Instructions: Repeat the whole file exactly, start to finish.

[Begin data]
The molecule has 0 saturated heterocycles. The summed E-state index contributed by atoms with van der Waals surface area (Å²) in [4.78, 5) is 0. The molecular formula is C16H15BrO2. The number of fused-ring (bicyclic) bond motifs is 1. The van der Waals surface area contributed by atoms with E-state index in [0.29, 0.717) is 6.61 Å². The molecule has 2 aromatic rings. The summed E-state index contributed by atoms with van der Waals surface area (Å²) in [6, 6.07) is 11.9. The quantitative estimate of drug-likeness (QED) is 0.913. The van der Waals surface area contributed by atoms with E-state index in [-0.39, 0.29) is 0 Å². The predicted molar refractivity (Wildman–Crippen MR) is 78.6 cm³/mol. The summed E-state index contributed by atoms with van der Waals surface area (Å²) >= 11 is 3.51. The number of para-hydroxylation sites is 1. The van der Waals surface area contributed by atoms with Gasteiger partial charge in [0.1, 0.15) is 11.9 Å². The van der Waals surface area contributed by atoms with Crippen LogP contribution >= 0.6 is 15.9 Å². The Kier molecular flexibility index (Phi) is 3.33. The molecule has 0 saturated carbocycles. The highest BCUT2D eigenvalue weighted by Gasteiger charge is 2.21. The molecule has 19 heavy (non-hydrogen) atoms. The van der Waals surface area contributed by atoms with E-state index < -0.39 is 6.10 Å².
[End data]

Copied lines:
The molecule has 0 saturated heterocycles. The summed E-state index contributed by atoms with van der Waals surface area (Å²) in [4.78, 5) is 0. The molecular formula is C16H15BrO2. The number of fused-ring (bicyclic) bond motifs is 1. The van der Waals surface area contributed by atoms with E-state index in [0.29, 0.717) is 6.61 Å². The molecule has 2 aromatic rings. The summed E-state index contributed by atoms with van der Waals surface area (Å²) in [6, 6.07) is 11.9. The quantitative estimate of drug-likeness (QED) is 0.913. The van der Waals surface area contributed by atoms with E-state index in [-0.39, 0.29) is 0 Å². The predicted molar refractivity (Wildman–Crippen MR) is 78.6 cm³/mol. The summed E-state index contributed by atoms with van der Waals surface area (Å²) >= 11 is 3.51. The number of para-hydroxylation sites is 1. The van der Waals surface area contributed by atoms with Gasteiger partial charge in [0.1, 0.15) is 11.9 Å². The van der Waals surface area contributed by atoms with Crippen LogP contribution >= 0.6 is 15.9 Å². The Kier molecular flexibility index (Phi) is 3.33. The molecule has 0 saturated carbocycles. The highest BCUT2D eigenvalue weighted by Gasteiger charge is 2.21. The molecule has 19 heavy (non-hydrogen) atoms. The van der Waals surface area contributed by atoms with E-state index < -0.39 is 6.10 Å².